How our refugee policy has changed since Fraser | Law

How our refugee policy has changed since Fraser

OPINION: Dr Claire Higgins, The Drum, 27 March 2015.

The plight of refugees is a complex issue for governments around the world. Yet the essential choices they face are straightforward. As the late Malcolm Fraser told me in 2010, his government had two: "Say yes. Say no."

Saying "yes" meant responding to the then Indochinese refugee crisis with humanity and equanimity. It meant introducing a formal refugee policy with quality refugee resettlement programs and services.

Figures from the Department of Immigration show that by the time Fraser left office in 1983, the department's budget was four times larger than it had been in 1975-76, and Australia had welcomed about three times as many refugees each year.

The modern story, from recent Australian governments of both sides of politics, is more often "no", as they limit the means by which asylum seekers can receive protection in this country. And there is now legislation before Parliament that demonstrates how dramatically Australia's management of immigration has changed since the Fraser era.

Bills on the Australian Border Force, an entity of the Department of Immigration and Border Protection, will entrench a militaristic response to asylum seekers. The proposed Australian Border Force Commissioner will have the same standing as the Chief of the Australian Defence Force. The Australian Border Force will oversee the policy of intercepting and turning back asylum seekers at sea.

A second bill, the Migration Amendment (Maintaining the Good Order of Immigration Detention Facilities) Bill, will empower authorised officers in immigration detention centres to use force against detainees if they believe it is reasonable to do so.

If this bill is passed, force may be exercised against detainees in a manner that circumvents international human rights law. Should the use of force cause grievous bodily harm, and that force is found to have been exercised "in good faith", the Commonwealth will be immune from legal consequences.

The discretionary power to use force is intended to enable staff to maintain the "good order" of detention centres. The concept of "good order" is broad and ill-defined. It is possible that peaceful protest by asylum seekers at the terms or conditions of their detention could attract the use of force.

Historically, the Immigration Department has always sought to maintain tight control over entry to Australia. During the 1950s and '60s control was exercised through racially discriminatory immigration policy. Later, Gough Whitlam described the department as "narrow and hidebound", and his government allocated some of Immigration's functions to other departments.

Under Fraser's leadership, the department was reorganised and gained a dedicated refugee branch to help process and resettle Indochinese refugees. A Special Humanitarian Program also allowed the department to resettle people who fell outside the strict legal definition of refugee but who were nevertheless in desperate need of protection.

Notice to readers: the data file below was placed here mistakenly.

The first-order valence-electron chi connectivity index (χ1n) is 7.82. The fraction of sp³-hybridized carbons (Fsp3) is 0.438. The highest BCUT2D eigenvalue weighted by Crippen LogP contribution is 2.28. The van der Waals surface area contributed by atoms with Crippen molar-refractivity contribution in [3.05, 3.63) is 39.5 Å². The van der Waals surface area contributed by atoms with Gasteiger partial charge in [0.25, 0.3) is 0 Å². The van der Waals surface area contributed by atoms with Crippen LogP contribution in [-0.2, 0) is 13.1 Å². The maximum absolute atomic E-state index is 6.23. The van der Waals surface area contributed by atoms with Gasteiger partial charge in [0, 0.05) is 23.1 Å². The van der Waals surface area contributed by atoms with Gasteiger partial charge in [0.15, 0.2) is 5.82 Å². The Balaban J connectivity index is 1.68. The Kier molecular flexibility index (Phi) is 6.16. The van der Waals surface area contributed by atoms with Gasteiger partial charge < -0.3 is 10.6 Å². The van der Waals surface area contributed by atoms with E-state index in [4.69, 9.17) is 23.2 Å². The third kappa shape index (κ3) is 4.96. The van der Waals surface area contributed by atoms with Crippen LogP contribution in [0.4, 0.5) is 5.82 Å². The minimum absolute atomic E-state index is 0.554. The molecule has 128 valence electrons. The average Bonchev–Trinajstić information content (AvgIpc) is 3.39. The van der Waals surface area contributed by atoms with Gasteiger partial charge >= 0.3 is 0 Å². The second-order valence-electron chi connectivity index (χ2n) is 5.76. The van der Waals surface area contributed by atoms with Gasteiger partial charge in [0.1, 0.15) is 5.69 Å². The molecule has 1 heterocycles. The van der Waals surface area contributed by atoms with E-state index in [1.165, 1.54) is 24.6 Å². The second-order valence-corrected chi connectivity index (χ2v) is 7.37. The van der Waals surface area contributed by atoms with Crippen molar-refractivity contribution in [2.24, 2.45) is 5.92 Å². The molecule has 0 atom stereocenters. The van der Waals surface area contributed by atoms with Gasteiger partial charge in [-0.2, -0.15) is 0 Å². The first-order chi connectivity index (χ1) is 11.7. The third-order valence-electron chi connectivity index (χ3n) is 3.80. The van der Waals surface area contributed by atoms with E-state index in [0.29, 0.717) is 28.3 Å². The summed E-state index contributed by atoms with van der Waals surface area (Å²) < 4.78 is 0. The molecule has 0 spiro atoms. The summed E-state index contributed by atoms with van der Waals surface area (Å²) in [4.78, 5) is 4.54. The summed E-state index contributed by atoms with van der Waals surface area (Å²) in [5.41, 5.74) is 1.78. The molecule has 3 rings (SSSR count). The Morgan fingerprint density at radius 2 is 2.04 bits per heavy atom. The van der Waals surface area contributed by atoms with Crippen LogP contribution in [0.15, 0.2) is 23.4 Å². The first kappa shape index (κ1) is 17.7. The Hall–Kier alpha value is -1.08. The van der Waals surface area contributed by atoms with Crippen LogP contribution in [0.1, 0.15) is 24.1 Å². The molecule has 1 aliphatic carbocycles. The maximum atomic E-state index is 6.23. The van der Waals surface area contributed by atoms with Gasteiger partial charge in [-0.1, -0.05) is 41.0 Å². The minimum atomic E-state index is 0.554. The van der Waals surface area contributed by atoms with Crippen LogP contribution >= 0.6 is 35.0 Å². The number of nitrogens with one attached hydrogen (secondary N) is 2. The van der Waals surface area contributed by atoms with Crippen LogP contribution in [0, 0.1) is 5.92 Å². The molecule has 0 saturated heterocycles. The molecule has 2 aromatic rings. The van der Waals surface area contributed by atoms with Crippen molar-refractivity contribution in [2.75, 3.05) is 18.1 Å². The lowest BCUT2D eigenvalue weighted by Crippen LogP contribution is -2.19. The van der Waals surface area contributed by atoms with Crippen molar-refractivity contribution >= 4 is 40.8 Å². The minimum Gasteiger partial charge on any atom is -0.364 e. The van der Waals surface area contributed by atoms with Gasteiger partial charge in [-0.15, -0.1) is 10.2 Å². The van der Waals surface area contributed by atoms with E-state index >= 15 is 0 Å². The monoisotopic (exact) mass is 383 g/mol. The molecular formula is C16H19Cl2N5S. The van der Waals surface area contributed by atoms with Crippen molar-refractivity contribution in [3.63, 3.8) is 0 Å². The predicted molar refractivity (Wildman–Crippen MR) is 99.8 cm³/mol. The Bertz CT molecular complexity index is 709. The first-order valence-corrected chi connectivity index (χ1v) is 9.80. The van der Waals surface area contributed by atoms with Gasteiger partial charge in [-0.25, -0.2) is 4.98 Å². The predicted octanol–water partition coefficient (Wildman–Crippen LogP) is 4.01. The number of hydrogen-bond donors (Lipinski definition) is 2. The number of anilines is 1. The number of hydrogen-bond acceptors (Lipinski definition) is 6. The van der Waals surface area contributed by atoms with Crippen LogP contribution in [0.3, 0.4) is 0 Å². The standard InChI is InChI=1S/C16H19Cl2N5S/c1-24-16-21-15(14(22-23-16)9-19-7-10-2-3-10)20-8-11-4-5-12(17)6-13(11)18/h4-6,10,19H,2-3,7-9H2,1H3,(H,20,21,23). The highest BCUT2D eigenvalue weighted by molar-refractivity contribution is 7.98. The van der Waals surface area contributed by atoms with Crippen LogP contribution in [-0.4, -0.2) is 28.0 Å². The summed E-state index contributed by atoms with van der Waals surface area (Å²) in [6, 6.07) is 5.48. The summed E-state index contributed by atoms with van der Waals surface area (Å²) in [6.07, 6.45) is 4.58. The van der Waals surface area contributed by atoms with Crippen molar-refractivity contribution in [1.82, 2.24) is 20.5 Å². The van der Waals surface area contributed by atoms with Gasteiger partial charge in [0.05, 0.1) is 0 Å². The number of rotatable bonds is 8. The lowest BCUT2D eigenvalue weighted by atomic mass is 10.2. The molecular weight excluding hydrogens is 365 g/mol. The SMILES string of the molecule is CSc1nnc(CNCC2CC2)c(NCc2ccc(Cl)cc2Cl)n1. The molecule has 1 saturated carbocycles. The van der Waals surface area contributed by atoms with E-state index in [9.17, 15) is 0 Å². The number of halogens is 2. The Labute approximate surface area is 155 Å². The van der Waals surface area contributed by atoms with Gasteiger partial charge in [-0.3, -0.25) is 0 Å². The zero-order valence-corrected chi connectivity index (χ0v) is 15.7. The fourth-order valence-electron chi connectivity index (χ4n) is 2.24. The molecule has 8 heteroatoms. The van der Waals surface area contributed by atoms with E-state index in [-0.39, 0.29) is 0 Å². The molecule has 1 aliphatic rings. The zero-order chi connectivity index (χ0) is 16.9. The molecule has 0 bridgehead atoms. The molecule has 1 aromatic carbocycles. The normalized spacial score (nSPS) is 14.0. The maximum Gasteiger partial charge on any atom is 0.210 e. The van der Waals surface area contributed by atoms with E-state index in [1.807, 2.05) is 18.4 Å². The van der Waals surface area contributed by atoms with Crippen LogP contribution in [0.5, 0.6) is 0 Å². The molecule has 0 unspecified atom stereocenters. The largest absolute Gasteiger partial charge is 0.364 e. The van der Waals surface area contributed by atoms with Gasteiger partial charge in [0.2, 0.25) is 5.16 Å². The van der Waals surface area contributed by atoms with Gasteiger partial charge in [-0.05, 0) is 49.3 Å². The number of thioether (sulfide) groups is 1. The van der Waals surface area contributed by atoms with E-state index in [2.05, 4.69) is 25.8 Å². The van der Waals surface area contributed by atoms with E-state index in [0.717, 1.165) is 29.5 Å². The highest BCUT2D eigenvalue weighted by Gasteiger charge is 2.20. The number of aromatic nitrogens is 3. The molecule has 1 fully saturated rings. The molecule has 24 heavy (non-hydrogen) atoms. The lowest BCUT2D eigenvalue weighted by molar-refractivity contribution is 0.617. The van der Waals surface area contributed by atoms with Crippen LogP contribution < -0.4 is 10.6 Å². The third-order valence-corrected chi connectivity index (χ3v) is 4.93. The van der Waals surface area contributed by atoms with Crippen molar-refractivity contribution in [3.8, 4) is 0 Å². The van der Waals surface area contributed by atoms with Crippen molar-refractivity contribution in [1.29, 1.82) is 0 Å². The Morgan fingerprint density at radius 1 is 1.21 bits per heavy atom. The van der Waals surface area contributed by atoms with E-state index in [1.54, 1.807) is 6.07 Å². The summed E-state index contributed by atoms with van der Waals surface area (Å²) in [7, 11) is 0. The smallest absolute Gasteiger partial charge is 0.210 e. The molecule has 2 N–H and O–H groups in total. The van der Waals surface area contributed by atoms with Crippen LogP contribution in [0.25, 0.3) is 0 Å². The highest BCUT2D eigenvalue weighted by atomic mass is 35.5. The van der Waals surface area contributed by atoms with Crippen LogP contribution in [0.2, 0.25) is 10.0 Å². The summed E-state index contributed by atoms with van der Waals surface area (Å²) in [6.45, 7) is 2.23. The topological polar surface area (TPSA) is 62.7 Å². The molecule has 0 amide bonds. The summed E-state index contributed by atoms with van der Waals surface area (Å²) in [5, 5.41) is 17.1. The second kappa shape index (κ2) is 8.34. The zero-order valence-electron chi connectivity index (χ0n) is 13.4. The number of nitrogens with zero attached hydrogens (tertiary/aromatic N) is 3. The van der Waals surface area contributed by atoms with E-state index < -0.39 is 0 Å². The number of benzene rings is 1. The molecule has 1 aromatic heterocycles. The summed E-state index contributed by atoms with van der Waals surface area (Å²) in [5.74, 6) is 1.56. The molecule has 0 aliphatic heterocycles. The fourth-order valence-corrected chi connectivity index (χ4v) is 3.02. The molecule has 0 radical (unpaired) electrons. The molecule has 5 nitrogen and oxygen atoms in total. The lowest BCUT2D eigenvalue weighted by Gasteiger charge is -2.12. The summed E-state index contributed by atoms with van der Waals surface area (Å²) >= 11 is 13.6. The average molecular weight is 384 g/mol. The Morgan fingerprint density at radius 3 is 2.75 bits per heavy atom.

Evidence in Immigration Department releases at the time show that under Fraser the department did not detain Vietnamese boat arrivals, and would only place them in quarantine for a short period if necessary. A United Nations representative who inspected these facilities in 1979 reported that officers in charge "show a high degree of compassion, interest and preparedness to help" the asylum seekers. These words stand in marked contrast with the use-of-force provisions now before Parliament.

Thanks to Fraser's leadership, the Immigration Department demonstrated what controlled immigration could mean: asylum seekers processed in accordance with international refugee law.

Later governments made very different decisions in response to people seeking Australia's protection. When larger numbers of asylum seekers began to arrive from the late 1980s onward, control was exercised through detention centres in remote locations. The department developed an increased emphasis on compliance and enforcement.

In recent years, Australia has been detaining asylum seekers for longer and longer periods at a cost to the taxpayer of up to $400,000 per person each year, according to the National Commission of Audit. It found that the cost of detention and processing has increased from $118 million a year in 2009-10 to $3.3 billion in 2013-14.

Since the Fraser government launched Australia's first formal refugee policy, the way governments manage the needs of those seeking protection has changed dramatically. If the new bills pass, Australia will only cement its growing reputation in the international community as a country that uses militaristic force in response to requests for asylum.

Dr Claire Higgins is a research associate at the Andrew & Renata Kaldor Centre for International Refugee Law at UNSW. She is writing a book on refugee policy during the Fraser era.